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Port: Weather modification is more a handout than an earnest effort to make it rain

columnist Rob Port

With a severe drought having put its boot on the throat of North Dakota's agriculture industry, simmering resentment over the state's weather modification efforts have come to the surface.

Seven North Dakota counties — Bowman, Burke, McKenzie, Mountrail, Ward, Williams, and a

part of Slope — operate cloud seeding programs. The intent is to increase rainfall while heading damaging weather like hail storms.

Does it work? There is no clear evidence that it does, though anecdotally we have indications of a dubious sort of efficacy.

Darin Langerud, director of the North Dakota Atmospheric Resource Board which oversees cloud seeding programs in our state, told the Bismarck Tribune that weather modification efforts have suppressed hail by 45 percent and increased rainfall by 5 to 10 percent.

But farmers I've spoken to, people whose prosperity hinges upon the weather, call those claims bogus. Both storms and weather modification flights can be tracked online. Minot-area farmer Nathan Smith says he's watched cloud seeding flights dissipate storms which could have brought much needed rain.

As for protecting crops from hail, Smith says that's baloney. He says that farmers in Ward County, where he resides, pay premiums for hail insurance that are as much as 30 percent higher than neighboring counties without weather modification programs.

In recent decades the number of places both here in North Dakota and nationally which fund weather modification programs has shrunk dramatically. "The National Research Council said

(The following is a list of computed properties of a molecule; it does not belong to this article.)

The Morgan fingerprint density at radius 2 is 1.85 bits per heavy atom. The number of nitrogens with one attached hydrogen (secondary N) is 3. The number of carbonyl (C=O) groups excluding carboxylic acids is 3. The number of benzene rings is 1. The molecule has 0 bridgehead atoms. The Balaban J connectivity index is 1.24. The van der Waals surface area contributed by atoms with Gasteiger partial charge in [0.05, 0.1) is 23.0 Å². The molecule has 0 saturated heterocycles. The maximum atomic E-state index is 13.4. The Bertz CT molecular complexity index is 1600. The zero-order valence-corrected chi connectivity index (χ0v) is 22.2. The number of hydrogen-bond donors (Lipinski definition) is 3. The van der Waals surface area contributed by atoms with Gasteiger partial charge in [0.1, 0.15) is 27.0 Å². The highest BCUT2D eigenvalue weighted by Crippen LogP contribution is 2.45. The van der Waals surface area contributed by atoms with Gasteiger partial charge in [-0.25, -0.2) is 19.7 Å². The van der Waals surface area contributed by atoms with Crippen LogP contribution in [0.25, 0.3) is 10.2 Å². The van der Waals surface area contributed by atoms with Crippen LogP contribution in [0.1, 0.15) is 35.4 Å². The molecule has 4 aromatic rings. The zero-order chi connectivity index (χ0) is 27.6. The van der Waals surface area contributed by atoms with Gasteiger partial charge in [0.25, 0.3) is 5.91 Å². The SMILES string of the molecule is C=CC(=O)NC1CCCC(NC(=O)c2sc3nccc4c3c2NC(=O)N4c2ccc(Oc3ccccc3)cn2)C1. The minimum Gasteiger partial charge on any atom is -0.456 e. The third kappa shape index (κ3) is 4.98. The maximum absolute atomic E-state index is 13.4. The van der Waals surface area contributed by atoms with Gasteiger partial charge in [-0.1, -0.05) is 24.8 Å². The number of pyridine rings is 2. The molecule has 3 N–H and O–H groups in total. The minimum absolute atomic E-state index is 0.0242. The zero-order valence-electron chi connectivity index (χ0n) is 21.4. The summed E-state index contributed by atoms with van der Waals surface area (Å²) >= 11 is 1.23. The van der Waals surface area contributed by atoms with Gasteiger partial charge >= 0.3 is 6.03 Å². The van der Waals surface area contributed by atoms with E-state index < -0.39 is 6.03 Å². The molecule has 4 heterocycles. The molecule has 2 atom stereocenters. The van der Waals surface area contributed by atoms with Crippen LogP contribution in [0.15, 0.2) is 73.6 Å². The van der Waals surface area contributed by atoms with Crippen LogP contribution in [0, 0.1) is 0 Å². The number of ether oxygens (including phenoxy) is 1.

the United States invested more than $20 million a year in weather modification research in the

late 1970s, but now spends less than $500,000 a year," the Associated Press reported recently. "It said only a handful of research programs exist worldwide."

Yet, here in North Dakota, spending on weather modification has been increasing. The state’s Atmospheric Resource Board, which oversees cloud seeding programs, saw its expenditures on operations and salaries jump 20 percent from the 2013-15 biennium to the current budget cycle. Meanwhile the grants doled out by the agency jumped more than 50 percent.

Is this money helping farmers? Is it easing the strain of the drought agriculture producers are suffering through?

There's no definitive answer. But then, maybe more rain isn't really the goal.

When I was talking with Smith he told me the weather modification program was a "slush fund for the guys operating airports and airplanes."

There's the rub.

Why would we pour millions of dollars into an enterprise as hubristic and futile as attempting to control the weather, even as the scientific underpinnings of those efforts are in doubt just about everywhere else in the country?

Maybe it's not about the weather. Maybe it's a handout to interests who have a stake in operating airports and airplanes.

It's time to stop this madness. Man cannot create rain. At best, we can change the timing and location of it, and that's hardly something worth spending taxpayer dollars on.

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